suggestion, to use 4.5.90, 4.5.91, ... for test releases up to 4.6;
not only does this clash with the namespace of patchlevel releases
(what if there really were 90 patchlevels to 4.5?) but it continues
by suggesting that the sequel to 4.5.99, if you're not done, should
be 4.5.990, which is just plain wrong. See above about version numbers
not being decimal fractions. Taking this advice is a common error.
The proper thing to do with development snapshots, by the way,
is to give them date stamps, which look like 20020602. It is also
acceptable to use 2002-06-02, if you're consistent. No other date
format is acceptable; there are far too many of them, they're ambiguous
both to humans and computers, and they don't sort right by naïve
string comparison. If you are generating snapshots for two different
branches at once — say, the main trunk and the 3.1 release branch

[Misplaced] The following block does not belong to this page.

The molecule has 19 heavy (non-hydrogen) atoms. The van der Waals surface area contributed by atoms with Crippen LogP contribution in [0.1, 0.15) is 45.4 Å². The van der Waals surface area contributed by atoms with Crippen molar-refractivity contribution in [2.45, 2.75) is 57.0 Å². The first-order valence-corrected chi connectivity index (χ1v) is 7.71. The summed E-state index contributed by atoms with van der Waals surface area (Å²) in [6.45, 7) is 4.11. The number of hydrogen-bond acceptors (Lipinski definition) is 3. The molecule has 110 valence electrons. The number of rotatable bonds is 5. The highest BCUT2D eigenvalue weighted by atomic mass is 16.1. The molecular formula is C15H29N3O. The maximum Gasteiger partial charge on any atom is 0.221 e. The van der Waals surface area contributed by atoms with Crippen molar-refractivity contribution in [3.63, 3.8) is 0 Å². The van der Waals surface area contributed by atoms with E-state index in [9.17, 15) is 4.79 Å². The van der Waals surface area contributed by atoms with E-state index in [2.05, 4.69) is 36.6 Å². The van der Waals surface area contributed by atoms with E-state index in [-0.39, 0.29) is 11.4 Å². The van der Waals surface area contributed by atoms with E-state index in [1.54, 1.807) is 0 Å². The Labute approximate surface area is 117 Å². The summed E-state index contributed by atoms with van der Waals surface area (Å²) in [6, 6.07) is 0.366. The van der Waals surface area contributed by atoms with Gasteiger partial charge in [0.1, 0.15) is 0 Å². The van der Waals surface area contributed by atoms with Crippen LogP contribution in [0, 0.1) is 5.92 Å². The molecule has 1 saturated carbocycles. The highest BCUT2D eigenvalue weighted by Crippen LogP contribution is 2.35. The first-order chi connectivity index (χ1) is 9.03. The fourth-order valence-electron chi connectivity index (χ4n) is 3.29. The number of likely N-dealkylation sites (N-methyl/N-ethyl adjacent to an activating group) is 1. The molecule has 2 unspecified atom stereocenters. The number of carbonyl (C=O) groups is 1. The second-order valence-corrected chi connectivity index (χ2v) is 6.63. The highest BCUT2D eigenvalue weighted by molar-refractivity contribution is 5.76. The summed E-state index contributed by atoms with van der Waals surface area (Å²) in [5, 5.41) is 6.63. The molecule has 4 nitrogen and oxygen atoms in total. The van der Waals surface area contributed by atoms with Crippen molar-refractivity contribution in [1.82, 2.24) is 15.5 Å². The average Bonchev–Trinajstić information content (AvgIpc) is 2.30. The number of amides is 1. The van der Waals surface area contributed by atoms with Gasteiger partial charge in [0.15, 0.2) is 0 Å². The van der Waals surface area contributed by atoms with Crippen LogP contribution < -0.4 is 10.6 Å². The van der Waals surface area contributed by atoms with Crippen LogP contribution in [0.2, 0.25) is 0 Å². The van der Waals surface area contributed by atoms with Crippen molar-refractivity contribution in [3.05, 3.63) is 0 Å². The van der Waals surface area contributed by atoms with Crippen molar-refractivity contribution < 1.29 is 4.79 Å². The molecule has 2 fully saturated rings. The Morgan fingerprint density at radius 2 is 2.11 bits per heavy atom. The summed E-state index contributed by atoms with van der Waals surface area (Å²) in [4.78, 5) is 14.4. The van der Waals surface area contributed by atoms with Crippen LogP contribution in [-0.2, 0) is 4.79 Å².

— you can disambiguate them by mentioning the major and minor number
of the previous release on that branch in the bundle name.
Ex Bibliotheca hopes that this has been an informative and useful rant,
and that more of you out there will get it right in the future, dammit.
Wednesday, 19 June 2002
# 9:55 PM
nitpicks Star Wars: Episode II. And behold, it is funny.
Contains the beautiful phrases "...look on the bright side: you
wouldn't all be crushed under the jackbooted heel of the Dark Lord
of the Sith!" and "I don't know how this could possibly happen,
but I could probably think something up if George Lucas put me on
(Me, I plan to wait until it comes out on DVD and then propose
that the ICSI movie
club either MST3K it, or
Dave Trowbridge's advice.)
# 9:35 PM
Hobo Nickels. Check it out.
(From Boing Boing.)
# 4:05 AM
Threw a party for Shweta's 25th birthday. Lots of
people came: herself, Nathaniel, Sumana, Vince, Rebecca, Michael,
Julia, Eve, and Alex. We played Once Upon
a Time and ate pizza from Zachary's.
Tuesday, 18 June 2002